A seed library and knowledge resource to protect and nurture heirloom plant varieties and relearn traditional farming methods for Bosnian food and seed sovereignty.
Key words: Heirloom seeds, seed library, traditional farming
Name of the initiative? Factory of Joy
Country Bosnia and Herzegovina
What kind of initiative Marketing, Educational/training, Biodiversity
Since the end of the war in 1995, the people of Bosnia and Herzegovina produced less food themselves and used more chemicals in food production. As the market became more open, we could import what we couldn’t produce and export some of our products too. This is good. What is not so good is that our market has been flooded with foods and other products full of chemicals. Bosnian food and seed sovereignty as well as the natural practices of food production and home seed production has been dramatically eroded.
“As we lose traditional methods of farming, many heirloom plant varieties produced by our ancestors have disappeared forever. “
As we lose traditional methods of farming, many heirloom plant varieties produced by our ancestors have disappeared forever.
Heirloom plants are open-pollinated; they have grown for at least 50 years in the same environment and have retained all the ‘parental’ characteristics, remaining stable from one year to the next. They have developed strong defence mechanisms, making them highly resistant to climate change, potential diseases and parasites so they can be cultivated without chemicals. Cultivating them in the traditional ways regenerates and rebuilds the richness of our soils, strengthens our pure food sovereignty and contributes to the sustainability of peasants’ households. They are also more nutritious: traditional heirloom corn has on average 20-30% more protein than a typical modern variety of corn grown on the same soil. Preserving and protecting our nature isn’t enough, we need to nurture and develop it. Heirlooms are so important for this – so restoring and disseminating these varieties has become my urgent mission.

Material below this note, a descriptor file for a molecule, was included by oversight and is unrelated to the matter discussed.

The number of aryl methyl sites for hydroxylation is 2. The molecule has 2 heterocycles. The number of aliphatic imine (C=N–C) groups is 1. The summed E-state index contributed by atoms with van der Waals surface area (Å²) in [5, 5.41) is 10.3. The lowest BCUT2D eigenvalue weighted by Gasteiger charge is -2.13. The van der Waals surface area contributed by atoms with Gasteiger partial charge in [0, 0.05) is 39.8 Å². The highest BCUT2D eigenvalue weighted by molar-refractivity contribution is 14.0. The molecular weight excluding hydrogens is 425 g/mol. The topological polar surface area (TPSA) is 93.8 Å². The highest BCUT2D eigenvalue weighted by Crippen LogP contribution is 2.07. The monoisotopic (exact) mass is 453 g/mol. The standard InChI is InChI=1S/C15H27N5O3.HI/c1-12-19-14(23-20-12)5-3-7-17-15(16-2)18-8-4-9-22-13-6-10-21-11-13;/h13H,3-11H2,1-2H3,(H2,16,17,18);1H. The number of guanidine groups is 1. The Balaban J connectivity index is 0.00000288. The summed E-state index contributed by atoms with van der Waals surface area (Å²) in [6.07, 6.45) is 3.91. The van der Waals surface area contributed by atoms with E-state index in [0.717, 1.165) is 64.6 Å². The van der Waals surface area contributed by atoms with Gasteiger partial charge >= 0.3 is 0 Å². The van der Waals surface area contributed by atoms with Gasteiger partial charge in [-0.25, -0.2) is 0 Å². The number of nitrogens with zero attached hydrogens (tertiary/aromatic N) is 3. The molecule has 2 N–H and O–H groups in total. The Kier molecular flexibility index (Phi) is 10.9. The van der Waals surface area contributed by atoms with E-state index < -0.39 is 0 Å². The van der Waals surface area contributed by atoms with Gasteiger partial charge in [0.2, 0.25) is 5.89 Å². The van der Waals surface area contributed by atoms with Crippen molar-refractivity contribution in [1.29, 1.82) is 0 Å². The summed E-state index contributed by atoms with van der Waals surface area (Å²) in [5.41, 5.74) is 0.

“Preserving and protecting our nature isn’t enough, we need to nurture and develop it. Heirlooms are so important for this – so restoring and disseminating these varieties has become my urgent mission.
I visited Croatia and USA learning from established heirloom seed initiatives, then returned to Čelinac, a small town near Banja Luka in northern Bosnia and Herzegovina, and spent four years working on the land. This became Factory of Joy.
In 2015 myself and some others conducted market research around heirloom and bio food and found Bosnia and Herzegovina had only 10% the number of certified ‘organic’ producers that Croatia had. And there were no heirloom seed producers in Bosnia and Herzegovina at all: all seeds were imported, and very few of those were organic seeds.
“We began collecting heirloom varieties of seeds first from our cousins, then neighbours and local peasants, then later through national and international biological heirloom seed exchanges”
We began collecting heirloom varieties of seeds first from our cousins, then neighbours and local peasants, then later through national and international biological heirloom seed exchanges. We cultivated many varieties for seed production, monitoring their characteristics and preserving the best ones. These seeds formed Seed Bank which in 2017 we turned into Seed Library with aim to open our seed collection to everyone in need of heirlooms. Today our Seed Library holds 500 heirloom varieties of vegetables, flowers and medicinal herbs, as well as few cereals and fruits. Membership to the library is 15 Euros per year. This year we have 21 members, each receiving 15 varieties of seeds of their choice to cultivate and a few others selected by us, with an aim to inspire them to determine and describe new species and varieties. One of our team is available 24/7 to help them grow and propagate successfully.